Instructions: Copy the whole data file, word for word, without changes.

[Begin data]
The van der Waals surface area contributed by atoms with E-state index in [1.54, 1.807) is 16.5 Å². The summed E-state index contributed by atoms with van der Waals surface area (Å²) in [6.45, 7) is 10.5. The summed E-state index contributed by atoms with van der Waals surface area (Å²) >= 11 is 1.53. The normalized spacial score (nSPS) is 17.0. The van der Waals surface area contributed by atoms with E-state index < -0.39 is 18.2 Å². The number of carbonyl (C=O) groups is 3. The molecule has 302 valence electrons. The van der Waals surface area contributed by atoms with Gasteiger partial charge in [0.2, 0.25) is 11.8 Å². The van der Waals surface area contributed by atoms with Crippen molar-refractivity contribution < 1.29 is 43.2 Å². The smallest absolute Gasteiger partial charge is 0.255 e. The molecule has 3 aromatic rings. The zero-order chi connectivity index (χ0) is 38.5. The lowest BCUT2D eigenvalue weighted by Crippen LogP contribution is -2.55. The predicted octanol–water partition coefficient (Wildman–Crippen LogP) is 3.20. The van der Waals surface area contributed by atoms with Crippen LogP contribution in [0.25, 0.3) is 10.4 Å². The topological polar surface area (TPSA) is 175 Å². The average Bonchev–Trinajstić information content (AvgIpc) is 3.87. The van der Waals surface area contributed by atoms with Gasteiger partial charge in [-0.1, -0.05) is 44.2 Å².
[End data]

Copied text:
The van der Waals surface area contributed by atoms with E-state index in [1.54, 1.807) is 16.5 Å². The summed E-state index contributed by atoms with van der Waals surface area (Å²) in [6.45, 7) is 10.5. The summed E-state index contributed by atoms with van der Waals surface area (Å²) >= 11 is 1.53. The normalized spacial score (nSPS) is 17.0. The van der Waals surface area contributed by atoms with E-state index < -0.39 is 18.2 Å². The number of carbonyl (C=O) groups is 3. The molecule has 302 valence electrons. The van der Waals surface area contributed by atoms with Gasteiger partial charge in [0.2, 0.25) is 11.8 Å². The van der Waals surface area contributed by atoms with Crippen molar-refractivity contribution < 1.29 is 43.2 Å². The smallest absolute Gasteiger partial charge is 0.255 e. The molecule has 3 aromatic rings. The zero-order chi connectivity index (χ0) is 38.5. The lowest BCUT2D eigenvalue weighted by Crippen LogP contribution is -2.55. The predicted octanol–water partition coefficient (Wildman–Crippen LogP) is 3.20. The van der Waals surface area contributed by atoms with Crippen LogP contribution in [0.25, 0.3) is 10.4 Å². The topological polar surface area (TPSA) is 175 Å². The average Bonchev–Trinajstić information content (AvgIpc) is 3.87. The van der Waals surface area contributed by atoms with Gasteiger partial charge in [-0.1, -0.05) is 44.2 Å².